'Soarin' at Disneyworld
While completing this weeks reading on The Experience Economy, I couldn’t help referring to my Disneyworld experience from this past summer. Two rides in Disneyworld’s Epcot Theme Park particularly struck me as successfully achieving the different realms of (1. Educational, 2. Escapist, 3. Estheticism) experience talked about in the article.
The first ride, Soarin’ is a simulation where visitors are strapped into a contraption that physically lifts them fifteen-thirty feet in the air as if they were in a plane, literally soarin’ over California. In front is a three-story screen where images of California, shot from the perspective of a pilot are projected. In the six-minute ride, visitors experience a flight over Napa Valley, Temecula, Santa Monica, San Francisco, the Sierra Nevada Mountains and much more. As they fly, machines that are hidden overhead blow wind and scents that correspond to the destination shown on the screen, into the faces of the riders. It was an amazing experience and the most wonderful flight I’ve ever taken in my life.
From the first step into the waiting line of the ride, visitors step into an airplane hanger and are surrounded by authentic (or reproductions) of flight memorabilia from early flight history. Pictures of Amelia Earhart and other peers grace the walls. Under the pictures are captions of flight history, when the first flight was, how the Orville brothers invented the plane and other significant moments. When stuck in a line for over an hour to reach the ride, these pictures and captions inform and educate visitors about flight history. Strategically, this educational strategy should be fairly successful since everyone is bored in line and has nothing else to do.
The second ride, Mission: Space is a simulation ride where visitors are given the chance to become astronauts and travel to Mars. Visitors enter the line on a launch pad and after a series of turns and different compression chambers, are loaded into a claustrophobic container of a spaceship. Once the ride starts, the screens in front hinge upwards to a three-inch distance from the visitors eyes and projected images from the perspective of the astronaut driving the spaceship appear. This ride takes visitors on an adventure from the launch of the rocket, to using the moon’s gravitational force to gain momentum, to landing the actual spaceship on Mars. Motion is simulated and even the pressure in the container adjusts to what its really like when trying to escape the gravitational forces of the Earth’s atmosphere. Feels like a ton of bricks on your chest and you can’t breathe!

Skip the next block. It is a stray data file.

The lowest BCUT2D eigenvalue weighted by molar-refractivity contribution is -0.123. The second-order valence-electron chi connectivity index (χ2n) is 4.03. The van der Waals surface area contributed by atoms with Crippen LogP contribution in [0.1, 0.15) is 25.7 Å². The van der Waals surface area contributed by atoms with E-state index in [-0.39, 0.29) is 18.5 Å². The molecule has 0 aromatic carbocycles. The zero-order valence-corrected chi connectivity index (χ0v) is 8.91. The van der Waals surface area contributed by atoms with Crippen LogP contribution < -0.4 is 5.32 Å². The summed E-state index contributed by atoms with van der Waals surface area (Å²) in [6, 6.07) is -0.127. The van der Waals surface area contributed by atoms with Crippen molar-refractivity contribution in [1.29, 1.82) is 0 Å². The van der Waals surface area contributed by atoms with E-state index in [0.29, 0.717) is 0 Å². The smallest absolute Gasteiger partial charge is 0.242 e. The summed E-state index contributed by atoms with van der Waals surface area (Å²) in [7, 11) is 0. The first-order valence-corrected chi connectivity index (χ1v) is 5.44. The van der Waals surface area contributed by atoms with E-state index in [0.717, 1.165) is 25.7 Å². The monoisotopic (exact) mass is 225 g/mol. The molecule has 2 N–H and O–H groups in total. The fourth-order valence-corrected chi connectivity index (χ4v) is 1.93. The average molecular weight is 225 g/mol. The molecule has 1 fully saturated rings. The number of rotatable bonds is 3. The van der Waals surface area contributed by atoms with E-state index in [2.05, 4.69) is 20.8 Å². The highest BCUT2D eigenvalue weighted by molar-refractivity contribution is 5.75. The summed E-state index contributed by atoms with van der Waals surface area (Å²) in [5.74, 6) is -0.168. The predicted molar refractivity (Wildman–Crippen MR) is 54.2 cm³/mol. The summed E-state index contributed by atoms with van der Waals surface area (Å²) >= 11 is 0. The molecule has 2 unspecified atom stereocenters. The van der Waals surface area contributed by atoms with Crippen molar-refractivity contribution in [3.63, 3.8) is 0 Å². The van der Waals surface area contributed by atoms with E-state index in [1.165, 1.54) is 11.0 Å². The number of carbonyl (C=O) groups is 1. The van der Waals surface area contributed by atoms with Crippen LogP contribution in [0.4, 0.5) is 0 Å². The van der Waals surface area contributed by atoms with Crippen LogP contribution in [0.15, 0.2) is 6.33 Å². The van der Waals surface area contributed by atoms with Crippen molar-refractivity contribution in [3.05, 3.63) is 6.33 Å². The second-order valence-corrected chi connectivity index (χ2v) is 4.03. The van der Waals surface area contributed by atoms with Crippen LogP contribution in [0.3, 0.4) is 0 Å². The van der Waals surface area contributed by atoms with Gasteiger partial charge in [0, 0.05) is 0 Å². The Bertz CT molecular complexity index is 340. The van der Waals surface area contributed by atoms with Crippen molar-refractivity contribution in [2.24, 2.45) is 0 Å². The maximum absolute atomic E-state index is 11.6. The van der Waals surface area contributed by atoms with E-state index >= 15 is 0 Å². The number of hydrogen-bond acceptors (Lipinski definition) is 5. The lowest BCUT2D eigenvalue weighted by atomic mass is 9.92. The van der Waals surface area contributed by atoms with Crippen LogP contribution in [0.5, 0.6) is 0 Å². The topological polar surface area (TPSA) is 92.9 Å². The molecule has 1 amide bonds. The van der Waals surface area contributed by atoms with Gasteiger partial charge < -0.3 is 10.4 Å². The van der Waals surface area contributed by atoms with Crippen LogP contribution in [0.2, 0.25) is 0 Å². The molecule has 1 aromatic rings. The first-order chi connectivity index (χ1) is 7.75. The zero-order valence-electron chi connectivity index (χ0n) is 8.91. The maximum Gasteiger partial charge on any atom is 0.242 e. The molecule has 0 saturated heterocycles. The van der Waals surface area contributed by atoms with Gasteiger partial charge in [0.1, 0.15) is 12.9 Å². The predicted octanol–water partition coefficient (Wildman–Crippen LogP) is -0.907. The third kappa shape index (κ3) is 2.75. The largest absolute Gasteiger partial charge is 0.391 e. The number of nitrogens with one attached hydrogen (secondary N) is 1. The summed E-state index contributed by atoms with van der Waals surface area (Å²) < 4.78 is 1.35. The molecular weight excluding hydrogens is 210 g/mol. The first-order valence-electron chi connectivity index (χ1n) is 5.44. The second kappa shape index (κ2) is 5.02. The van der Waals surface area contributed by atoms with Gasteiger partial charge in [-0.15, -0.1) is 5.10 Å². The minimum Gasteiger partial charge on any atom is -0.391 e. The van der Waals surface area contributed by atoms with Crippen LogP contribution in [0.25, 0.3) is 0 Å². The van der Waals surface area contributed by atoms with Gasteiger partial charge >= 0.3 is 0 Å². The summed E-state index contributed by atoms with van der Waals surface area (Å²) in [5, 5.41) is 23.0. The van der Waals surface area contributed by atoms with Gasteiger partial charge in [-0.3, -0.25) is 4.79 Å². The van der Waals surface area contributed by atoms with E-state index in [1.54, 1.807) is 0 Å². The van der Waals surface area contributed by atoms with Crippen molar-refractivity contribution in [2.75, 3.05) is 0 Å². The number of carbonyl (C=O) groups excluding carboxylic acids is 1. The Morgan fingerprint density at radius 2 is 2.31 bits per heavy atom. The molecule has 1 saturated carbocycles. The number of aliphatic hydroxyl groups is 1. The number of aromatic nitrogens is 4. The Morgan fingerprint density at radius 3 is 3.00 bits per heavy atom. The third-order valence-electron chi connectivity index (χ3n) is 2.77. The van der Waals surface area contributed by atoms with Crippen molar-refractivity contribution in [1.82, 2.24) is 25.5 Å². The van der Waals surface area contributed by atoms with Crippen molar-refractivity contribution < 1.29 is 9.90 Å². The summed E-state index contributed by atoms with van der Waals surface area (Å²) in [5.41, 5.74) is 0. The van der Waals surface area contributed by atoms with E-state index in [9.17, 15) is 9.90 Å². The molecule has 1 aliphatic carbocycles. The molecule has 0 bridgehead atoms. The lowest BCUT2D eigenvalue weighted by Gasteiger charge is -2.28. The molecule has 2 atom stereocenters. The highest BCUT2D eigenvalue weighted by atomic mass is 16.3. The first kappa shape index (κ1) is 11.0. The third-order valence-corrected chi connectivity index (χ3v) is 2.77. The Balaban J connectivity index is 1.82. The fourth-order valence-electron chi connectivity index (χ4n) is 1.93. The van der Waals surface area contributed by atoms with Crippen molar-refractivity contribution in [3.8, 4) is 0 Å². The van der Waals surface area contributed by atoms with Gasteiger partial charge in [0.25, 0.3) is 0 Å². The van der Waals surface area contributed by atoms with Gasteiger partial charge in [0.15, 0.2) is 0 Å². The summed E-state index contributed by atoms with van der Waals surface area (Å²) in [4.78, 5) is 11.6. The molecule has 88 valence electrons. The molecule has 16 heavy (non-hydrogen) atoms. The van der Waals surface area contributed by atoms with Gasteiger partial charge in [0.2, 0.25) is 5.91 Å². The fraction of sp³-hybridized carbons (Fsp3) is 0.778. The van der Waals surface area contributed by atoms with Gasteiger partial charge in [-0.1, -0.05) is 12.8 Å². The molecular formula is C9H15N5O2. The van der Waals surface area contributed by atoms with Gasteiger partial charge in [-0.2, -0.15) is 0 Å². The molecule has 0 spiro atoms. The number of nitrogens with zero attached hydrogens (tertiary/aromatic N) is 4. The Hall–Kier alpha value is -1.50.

After a very nauseating experience, visitors exit into a Control Room that simulates those at NASA. Visitors have a choice to do a whole variety of activities that educate them about space and the process of sending people beyond the Earth. Activities include videogames, weight simulations and comparisons on different planets, assuming command of the Control Room, learning how to read the Control Room and the Display Boards and much more.
These two rides achieve all three realms of experience, educational, escapist, and esthetic. From the moment a visitor steps into the ride area, the esthetic surroundings and environment change completely to fit the theme of the ride. While waiting in line, visitors are surrounded by educational information and content that gives them a background and better understanding of what they’re about to do. The ride itself provides any visitor with an escapist, out of this world experience where they assume the role of someone else.